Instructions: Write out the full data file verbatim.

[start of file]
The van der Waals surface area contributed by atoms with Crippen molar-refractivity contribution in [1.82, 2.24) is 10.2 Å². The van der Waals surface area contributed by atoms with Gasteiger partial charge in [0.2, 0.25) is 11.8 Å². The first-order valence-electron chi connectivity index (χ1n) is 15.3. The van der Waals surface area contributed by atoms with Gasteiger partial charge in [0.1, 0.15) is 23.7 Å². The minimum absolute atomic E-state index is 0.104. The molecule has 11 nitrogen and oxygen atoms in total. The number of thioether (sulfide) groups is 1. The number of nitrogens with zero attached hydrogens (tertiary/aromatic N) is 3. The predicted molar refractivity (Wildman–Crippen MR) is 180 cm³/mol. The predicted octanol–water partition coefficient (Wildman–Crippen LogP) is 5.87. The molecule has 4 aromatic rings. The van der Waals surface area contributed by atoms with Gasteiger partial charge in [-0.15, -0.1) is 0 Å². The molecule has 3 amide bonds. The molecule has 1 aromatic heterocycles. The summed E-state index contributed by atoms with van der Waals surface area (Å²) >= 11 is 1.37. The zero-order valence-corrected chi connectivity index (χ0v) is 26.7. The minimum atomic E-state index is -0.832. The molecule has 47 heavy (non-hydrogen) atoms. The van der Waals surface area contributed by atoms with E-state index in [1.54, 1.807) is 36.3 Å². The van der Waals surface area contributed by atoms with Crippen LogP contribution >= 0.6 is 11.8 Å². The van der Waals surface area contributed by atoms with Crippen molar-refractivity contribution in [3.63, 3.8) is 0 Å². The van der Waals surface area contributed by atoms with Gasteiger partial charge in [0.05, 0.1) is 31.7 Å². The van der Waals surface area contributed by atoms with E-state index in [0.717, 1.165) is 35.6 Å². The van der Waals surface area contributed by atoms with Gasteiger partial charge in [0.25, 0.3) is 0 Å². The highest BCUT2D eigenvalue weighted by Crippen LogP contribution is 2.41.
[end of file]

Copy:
The van der Waals surface area contributed by atoms with Crippen molar-refractivity contribution in [1.82, 2.24) is 10.2 Å². The van der Waals surface area contributed by atoms with Gasteiger partial charge in [0.2, 0.25) is 11.8 Å². The first-order valence-electron chi connectivity index (χ1n) is 15.3. The van der Waals surface area contributed by atoms with Gasteiger partial charge in [0.1, 0.15) is 23.7 Å². The minimum absolute atomic E-state index is 0.104. The molecule has 11 nitrogen and oxygen atoms in total. The number of thioether (sulfide) groups is 1. The number of nitrogens with zero attached hydrogens (tertiary/aromatic N) is 3. The predicted molar refractivity (Wildman–Crippen MR) is 180 cm³/mol. The predicted octanol–water partition coefficient (Wildman–Crippen LogP) is 5.87. The molecule has 4 aromatic rings. The van der Waals surface area contributed by atoms with Gasteiger partial charge in [-0.15, -0.1) is 0 Å². The molecule has 3 amide bonds. The molecule has 1 aromatic heterocycles. The summed E-state index contributed by atoms with van der Waals surface area (Å²) >= 11 is 1.37. The zero-order valence-corrected chi connectivity index (χ0v) is 26.7. The minimum atomic E-state index is -0.832. The molecule has 47 heavy (non-hydrogen) atoms. The van der Waals surface area contributed by atoms with E-state index in [1.54, 1.807) is 36.3 Å². The van der Waals surface area contributed by atoms with Crippen LogP contribution >= 0.6 is 11.8 Å². The van der Waals surface area contributed by atoms with Crippen molar-refractivity contribution in [3.63, 3.8) is 0 Å². The van der Waals surface area contributed by atoms with Gasteiger partial charge in [0.05, 0.1) is 31.7 Å². The van der Waals surface area contributed by atoms with E-state index in [0.717, 1.165) is 35.6 Å². The van der Waals surface area contributed by atoms with Gasteiger partial charge in [0.25, 0.3) is 0 Å². The highest BCUT2D eigenvalue weighted by Crippen LogP contribution is 2.41.